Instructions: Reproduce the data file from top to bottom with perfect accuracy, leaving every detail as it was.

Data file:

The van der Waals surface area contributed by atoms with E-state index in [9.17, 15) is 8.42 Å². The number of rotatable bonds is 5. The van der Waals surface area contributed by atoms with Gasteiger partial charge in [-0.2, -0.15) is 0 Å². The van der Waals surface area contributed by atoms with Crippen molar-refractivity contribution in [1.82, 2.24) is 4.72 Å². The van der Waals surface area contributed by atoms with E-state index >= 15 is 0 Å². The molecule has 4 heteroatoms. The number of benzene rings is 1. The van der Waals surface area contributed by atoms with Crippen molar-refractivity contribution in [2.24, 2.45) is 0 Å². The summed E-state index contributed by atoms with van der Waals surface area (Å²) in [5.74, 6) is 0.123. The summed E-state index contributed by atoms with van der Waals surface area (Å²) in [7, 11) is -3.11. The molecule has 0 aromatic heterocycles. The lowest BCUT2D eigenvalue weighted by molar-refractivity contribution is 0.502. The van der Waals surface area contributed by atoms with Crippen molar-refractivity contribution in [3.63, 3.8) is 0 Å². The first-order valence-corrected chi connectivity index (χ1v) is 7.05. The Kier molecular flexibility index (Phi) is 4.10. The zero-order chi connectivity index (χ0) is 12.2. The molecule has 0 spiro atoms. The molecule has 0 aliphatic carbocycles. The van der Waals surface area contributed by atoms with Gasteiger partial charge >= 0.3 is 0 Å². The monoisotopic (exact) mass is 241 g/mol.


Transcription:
The van der Waals surface area contributed by atoms with E-state index in [9.17, 15) is 8.42 Å². The number of rotatable bonds is 5. The van der Waals surface area contributed by atoms with Gasteiger partial charge in [-0.2, -0.15) is 0 Å². The van der Waals surface area contributed by atoms with Crippen molar-refractivity contribution in [1.82, 2.24) is 4.72 Å². The van der Waals surface area contributed by atoms with E-state index >= 15 is 0 Å². The molecule has 4 heteroatoms. The number of benzene rings is 1. The van der Waals surface area contributed by atoms with Crippen molar-refractivity contribution in [2.24, 2.45) is 0 Å². The summed E-state index contributed by atoms with van der Waals surface area (Å²) in [5.74, 6) is 0.123. The summed E-state index contributed by atoms with van der Waals surface area (Å²) in [7, 11) is -3.11. The molecule has 0 aromatic heterocycles. The lowest BCUT2D eigenvalue weighted by molar-refractivity contribution is 0.502. The van der Waals surface area contributed by atoms with Crippen molar-refractivity contribution in [3.63, 3.8) is 0 Å². The first-order valence-corrected chi connectivity index (χ1v) is 7.05. The Kier molecular flexibility index (Phi) is 4.10. The zero-order chi connectivity index (χ0) is 12.2. The molecule has 0 spiro atoms. The molecule has 0 aliphatic carbocycles. The van der Waals surface area contributed by atoms with Gasteiger partial charge >= 0.3 is 0 Å². The monoisotopic (exact) mass is 241 g/mol.